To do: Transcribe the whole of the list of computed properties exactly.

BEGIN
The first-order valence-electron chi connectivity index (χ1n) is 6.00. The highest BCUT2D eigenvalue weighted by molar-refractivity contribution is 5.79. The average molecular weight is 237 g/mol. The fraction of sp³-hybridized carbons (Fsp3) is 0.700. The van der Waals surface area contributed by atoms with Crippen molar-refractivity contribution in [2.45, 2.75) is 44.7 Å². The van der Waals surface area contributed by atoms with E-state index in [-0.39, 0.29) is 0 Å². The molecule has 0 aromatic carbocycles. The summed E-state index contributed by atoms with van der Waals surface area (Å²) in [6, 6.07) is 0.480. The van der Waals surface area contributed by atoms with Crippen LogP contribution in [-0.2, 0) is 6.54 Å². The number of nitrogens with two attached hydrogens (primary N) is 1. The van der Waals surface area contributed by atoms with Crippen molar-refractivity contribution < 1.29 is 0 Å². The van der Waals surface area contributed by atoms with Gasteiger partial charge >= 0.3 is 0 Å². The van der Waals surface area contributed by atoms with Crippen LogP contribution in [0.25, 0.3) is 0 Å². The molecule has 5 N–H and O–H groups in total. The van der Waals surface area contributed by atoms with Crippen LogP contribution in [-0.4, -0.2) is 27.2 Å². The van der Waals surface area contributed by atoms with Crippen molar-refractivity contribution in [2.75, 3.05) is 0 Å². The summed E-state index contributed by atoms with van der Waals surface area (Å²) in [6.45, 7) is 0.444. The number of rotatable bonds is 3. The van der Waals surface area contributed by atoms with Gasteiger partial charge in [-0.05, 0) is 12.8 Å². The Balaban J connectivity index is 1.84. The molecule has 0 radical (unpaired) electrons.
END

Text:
The first-order valence-electron chi connectivity index (χ1n) is 6.00. The highest BCUT2D eigenvalue weighted by molar-refractivity contribution is 5.79. The average molecular weight is 237 g/mol. The fraction of sp³-hybridized carbons (Fsp3) is 0.700. The van der Waals surface area contributed by atoms with Crippen molar-refractivity contribution in [2.45, 2.75) is 44.7 Å². The van der Waals surface area contributed by atoms with E-state index in [-0.39, 0.29) is 0 Å². The molecule has 0 aromatic carbocycles. The summed E-state index contributed by atoms with van der Waals surface area (Å²) in [6, 6.07) is 0.480. The van der Waals surface area contributed by atoms with Crippen LogP contribution in [-0.2, 0) is 6.54 Å². The number of nitrogens with two attached hydrogens (primary N) is 1. The van der Waals surface area contributed by atoms with Crippen molar-refractivity contribution < 1.29 is 0 Å². The van der Waals surface area contributed by atoms with Gasteiger partial charge >= 0.3 is 0 Å². The van der Waals surface area contributed by atoms with Crippen LogP contribution in [0.25, 0.3) is 0 Å². The molecule has 5 N–H and O–H groups in total. The van der Waals surface area contributed by atoms with Crippen LogP contribution in [-0.4, -0.2) is 27.2 Å². The van der Waals surface area contributed by atoms with Crippen molar-refractivity contribution in [2.75, 3.05) is 0 Å². The summed E-state index contributed by atoms with van der Waals surface area (Å²) in [6.45, 7) is 0.444. The number of rotatable bonds is 3. The van der Waals surface area contributed by atoms with Gasteiger partial charge in [-0.05, 0) is 12.8 Å². The Balaban J connectivity index is 1.84. The molecule has 0 radical (unpaired) electrons.